1 Reply Latest reply: Apr 21, 2010 3:48 PM by Mark Williams-Oracle RSS

    NUMBER (*,0) size in bytes

      hi friends

      My numeric fields are all declared as NUMBER (*, 0) which I understand would be the equivalent to number (38).

      I wonder if by declaring the field with the greatest precision ( 38) oracle reserves the maximum space for the field (to store 38 digits, 21 bytes) or that the storage size is variable and that number 38 only represents a maximum boundarie of the field??

      It is important for me because it would be great to save space by stating my keys only as number (10) (which is what I need for now) for example.

      In summary,
      For example: if I have the 2589 in a field number type NUMBER (38), it uses space as a number with 38 digits? or Oracle just uses the space needed? (Which would be equivalent to a 4 digit number (length of 2589))?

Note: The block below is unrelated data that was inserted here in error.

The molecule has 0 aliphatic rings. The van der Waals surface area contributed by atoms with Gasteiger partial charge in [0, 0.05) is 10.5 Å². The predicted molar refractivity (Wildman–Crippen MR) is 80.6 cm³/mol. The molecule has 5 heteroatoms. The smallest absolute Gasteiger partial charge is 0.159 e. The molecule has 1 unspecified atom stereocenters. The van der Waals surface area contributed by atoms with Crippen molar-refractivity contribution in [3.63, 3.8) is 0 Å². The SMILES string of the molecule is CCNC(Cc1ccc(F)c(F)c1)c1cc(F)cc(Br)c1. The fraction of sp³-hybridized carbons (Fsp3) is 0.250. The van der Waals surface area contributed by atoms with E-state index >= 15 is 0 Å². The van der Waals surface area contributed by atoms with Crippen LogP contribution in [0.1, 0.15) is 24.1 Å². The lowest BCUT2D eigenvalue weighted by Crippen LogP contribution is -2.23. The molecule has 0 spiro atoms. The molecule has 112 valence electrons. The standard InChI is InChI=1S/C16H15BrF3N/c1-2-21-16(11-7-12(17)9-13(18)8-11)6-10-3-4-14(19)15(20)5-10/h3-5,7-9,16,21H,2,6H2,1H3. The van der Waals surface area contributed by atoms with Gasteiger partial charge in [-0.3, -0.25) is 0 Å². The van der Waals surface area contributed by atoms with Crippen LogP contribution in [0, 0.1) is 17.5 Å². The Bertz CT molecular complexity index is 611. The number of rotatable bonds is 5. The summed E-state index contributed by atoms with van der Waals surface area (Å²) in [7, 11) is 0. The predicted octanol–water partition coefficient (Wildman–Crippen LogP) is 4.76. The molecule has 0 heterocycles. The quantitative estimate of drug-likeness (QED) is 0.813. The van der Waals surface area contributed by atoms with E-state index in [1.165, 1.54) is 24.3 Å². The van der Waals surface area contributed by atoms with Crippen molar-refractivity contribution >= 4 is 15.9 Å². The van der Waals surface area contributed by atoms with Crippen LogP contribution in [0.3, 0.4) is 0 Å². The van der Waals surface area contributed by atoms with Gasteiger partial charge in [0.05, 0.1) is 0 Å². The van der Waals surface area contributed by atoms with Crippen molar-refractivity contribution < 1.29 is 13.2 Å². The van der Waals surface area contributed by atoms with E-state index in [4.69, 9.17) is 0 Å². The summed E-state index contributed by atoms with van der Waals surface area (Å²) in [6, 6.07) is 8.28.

thanks in advance
        • 1. Re: NUMBER (*,0) size in bytes
          Mark Williams-Oracle

          Oracle stores numbers in a varying width format. You can find some details on this format in the documentation here:


          Do a search for "Internal Numeric Format" to find the section.

          You may also find Steve Adams' write up "Internal representation of the NUMBER datatype" to be interesting:


          You can see how your specific example (2589) is converted into Oracle's internal format as follows:
          SQL> select dump(2589) from dual;
          Typ=2 Len=3: 194,26,90
          1 row selected.